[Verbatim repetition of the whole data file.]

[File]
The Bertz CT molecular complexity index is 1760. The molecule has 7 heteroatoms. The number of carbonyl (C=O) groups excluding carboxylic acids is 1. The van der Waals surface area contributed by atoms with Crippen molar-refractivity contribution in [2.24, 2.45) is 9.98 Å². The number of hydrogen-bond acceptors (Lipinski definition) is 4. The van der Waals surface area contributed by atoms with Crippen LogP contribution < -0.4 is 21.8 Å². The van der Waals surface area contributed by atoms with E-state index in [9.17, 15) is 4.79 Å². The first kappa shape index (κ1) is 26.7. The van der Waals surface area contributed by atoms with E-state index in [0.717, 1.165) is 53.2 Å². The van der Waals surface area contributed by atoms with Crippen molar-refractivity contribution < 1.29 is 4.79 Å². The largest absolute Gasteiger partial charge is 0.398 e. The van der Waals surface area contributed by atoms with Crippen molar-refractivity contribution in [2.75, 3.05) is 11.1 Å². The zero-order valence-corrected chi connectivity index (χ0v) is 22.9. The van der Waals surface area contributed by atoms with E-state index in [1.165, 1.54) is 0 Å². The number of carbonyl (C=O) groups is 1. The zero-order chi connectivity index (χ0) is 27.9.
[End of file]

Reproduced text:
The Bertz CT molecular complexity index is 1760. The molecule has 7 heteroatoms. The number of carbonyl (C=O) groups excluding carboxylic acids is 1. The van der Waals surface area contributed by atoms with Crippen molar-refractivity contribution in [2.24, 2.45) is 9.98 Å². The number of hydrogen-bond acceptors (Lipinski definition) is 4. The van der Waals surface area contributed by atoms with Crippen LogP contribution < -0.4 is 21.8 Å². The van der Waals surface area contributed by atoms with E-state index in [9.17, 15) is 4.79 Å². The first kappa shape index (κ1) is 26.7. The van der Waals surface area contributed by atoms with E-state index in [0.717, 1.165) is 53.2 Å². The van der Waals surface area contributed by atoms with Crippen molar-refractivity contribution < 1.29 is 4.79 Å². The largest absolute Gasteiger partial charge is 0.398 e. The van der Waals surface area contributed by atoms with Crippen molar-refractivity contribution in [2.75, 3.05) is 11.1 Å². The zero-order valence-corrected chi connectivity index (χ0v) is 22.9. The van der Waals surface area contributed by atoms with E-state index in [1.165, 1.54) is 0 Å². The number of carbonyl (C=O) groups is 1. The zero-order chi connectivity index (χ0) is 27.9.